So Skyrim. Wow. I won’t go into a lengthy expose into why it is so amazing right now, I’ll save that for another post when I have more time to gush like a rabid fanboy.

Let’s talk Dragons. There are specific dragons throughout the game in certain locations, some even have names. Then there is an infinite number of randomly generated ones that will just drop out of no where and jump you from the clouds… and I seem to see them a lot. I’ve decided to start fraps-ing the encounters because sometimes they end up a bit humorous. Case in point, the video I just uploaded to youtube, check it out!

Floating mammoths, basejumping into dragon lairs, nearly dying from my own stupidity and more! Watch as I get jumped by a dragon while minding my own business in a field, and when I tackle a Blood Dragon to learn the power word he is guarding! Also be sure to check out the outtake at the end, where I learned how risky friendly-fire can be when I recruit a pack of Mammoths to help me fight a Dragon!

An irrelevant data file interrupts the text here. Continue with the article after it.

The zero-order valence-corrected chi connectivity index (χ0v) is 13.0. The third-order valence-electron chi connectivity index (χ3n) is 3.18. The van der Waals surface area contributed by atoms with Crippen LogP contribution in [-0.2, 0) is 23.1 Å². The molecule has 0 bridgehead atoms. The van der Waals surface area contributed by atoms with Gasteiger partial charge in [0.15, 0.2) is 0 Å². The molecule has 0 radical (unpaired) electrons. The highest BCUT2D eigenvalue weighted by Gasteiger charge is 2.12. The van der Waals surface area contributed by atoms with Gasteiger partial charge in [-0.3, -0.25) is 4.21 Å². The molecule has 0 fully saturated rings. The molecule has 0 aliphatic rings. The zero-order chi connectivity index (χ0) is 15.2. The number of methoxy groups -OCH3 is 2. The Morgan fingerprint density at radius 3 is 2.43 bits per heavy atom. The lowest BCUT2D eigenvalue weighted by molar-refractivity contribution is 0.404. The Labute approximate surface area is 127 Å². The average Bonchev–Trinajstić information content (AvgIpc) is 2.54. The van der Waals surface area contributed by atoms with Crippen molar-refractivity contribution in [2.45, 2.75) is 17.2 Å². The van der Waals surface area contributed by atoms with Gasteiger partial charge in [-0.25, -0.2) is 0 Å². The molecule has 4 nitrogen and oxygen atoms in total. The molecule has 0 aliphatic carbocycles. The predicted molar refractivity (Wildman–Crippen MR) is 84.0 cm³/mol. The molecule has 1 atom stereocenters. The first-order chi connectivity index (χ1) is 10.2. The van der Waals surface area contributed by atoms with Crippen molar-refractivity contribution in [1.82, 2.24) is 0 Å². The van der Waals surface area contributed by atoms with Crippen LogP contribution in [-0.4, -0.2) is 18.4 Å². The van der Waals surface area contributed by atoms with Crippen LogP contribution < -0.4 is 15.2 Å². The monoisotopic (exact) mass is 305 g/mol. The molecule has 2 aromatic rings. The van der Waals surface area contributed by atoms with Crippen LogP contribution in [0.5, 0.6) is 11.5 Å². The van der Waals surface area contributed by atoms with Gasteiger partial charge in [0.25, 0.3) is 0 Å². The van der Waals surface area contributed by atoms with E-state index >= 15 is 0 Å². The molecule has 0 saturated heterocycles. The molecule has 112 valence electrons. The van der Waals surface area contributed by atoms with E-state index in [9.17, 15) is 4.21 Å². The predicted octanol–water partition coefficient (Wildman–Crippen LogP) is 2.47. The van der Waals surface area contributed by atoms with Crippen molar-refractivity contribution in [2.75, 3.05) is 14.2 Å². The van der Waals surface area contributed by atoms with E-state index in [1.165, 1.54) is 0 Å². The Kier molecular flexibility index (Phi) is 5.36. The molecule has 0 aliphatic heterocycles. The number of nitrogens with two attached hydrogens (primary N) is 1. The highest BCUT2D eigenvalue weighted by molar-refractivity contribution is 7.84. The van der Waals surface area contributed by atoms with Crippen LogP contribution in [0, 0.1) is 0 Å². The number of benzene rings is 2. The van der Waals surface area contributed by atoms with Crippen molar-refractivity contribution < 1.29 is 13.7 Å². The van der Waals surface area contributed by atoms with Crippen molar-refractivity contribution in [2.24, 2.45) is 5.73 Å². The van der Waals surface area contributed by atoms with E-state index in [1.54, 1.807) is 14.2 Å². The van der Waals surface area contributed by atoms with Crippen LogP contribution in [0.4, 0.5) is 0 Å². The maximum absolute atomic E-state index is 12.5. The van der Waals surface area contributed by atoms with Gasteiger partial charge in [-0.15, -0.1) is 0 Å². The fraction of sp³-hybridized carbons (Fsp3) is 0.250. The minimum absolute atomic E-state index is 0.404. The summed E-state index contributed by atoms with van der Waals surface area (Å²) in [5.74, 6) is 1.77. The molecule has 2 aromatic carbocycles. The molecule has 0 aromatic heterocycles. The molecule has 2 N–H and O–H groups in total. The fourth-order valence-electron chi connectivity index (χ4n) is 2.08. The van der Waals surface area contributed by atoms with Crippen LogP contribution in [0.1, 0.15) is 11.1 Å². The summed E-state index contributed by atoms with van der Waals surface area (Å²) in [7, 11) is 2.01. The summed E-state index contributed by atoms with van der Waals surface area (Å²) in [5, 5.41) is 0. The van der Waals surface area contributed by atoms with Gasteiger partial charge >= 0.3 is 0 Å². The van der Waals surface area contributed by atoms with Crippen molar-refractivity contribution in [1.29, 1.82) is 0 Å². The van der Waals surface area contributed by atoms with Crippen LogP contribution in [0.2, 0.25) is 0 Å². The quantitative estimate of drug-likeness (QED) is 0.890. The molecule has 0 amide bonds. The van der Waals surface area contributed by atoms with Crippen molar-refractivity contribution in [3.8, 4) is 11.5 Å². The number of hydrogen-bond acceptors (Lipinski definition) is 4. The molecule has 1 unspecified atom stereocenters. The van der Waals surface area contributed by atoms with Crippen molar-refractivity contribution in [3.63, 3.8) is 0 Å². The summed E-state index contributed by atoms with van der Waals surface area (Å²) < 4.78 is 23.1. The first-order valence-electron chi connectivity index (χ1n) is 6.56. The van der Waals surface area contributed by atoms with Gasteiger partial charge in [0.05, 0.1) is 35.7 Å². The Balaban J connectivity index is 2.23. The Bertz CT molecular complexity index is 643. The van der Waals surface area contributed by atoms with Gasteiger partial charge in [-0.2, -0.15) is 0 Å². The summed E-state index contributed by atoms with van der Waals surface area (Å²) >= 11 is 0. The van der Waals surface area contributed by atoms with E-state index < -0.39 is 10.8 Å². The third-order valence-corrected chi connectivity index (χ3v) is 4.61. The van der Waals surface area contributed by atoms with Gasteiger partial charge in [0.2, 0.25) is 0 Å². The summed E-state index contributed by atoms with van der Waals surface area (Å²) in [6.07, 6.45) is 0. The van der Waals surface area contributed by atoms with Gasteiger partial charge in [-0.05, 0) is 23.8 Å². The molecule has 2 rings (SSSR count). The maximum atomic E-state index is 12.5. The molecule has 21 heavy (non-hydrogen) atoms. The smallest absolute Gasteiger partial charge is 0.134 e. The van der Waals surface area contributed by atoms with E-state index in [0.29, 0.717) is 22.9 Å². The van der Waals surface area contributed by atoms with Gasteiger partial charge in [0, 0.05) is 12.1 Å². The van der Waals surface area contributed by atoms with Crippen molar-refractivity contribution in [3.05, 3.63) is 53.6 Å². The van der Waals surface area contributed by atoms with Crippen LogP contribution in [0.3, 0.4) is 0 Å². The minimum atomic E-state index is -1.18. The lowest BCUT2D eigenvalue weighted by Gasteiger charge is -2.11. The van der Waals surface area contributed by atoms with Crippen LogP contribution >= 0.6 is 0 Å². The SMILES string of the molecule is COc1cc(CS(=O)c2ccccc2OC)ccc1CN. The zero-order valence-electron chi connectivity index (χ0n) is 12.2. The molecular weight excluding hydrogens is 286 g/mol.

(If you are wondering why you almost never see me change gear/spells and it “just happens”, I leveraged the smooth fluidity of the UI flow and edited out the menu selection screens to make the video shorter and more cinematic.)

Steve Jobs, 1955-2011

This is important enough of an event today that I want to earmark it to look back on and remember where I was. Often famous people die, and most of the time I shrug and go about my life dealing with far more important issues. This one is far more important to me though, both due to the significant impact he has had on the tech world, my world. Also because I got the chance to meet him (even if only for seconds) once.

Yes, he was quite the controversial figure, and arguably even a jerk. He still had a profound impact on technology however, in ways that have triggered all sorts of advancements that impact every aspect of how we live our lives today.

stevejobs

My 3DS Streetpasses it’s first convention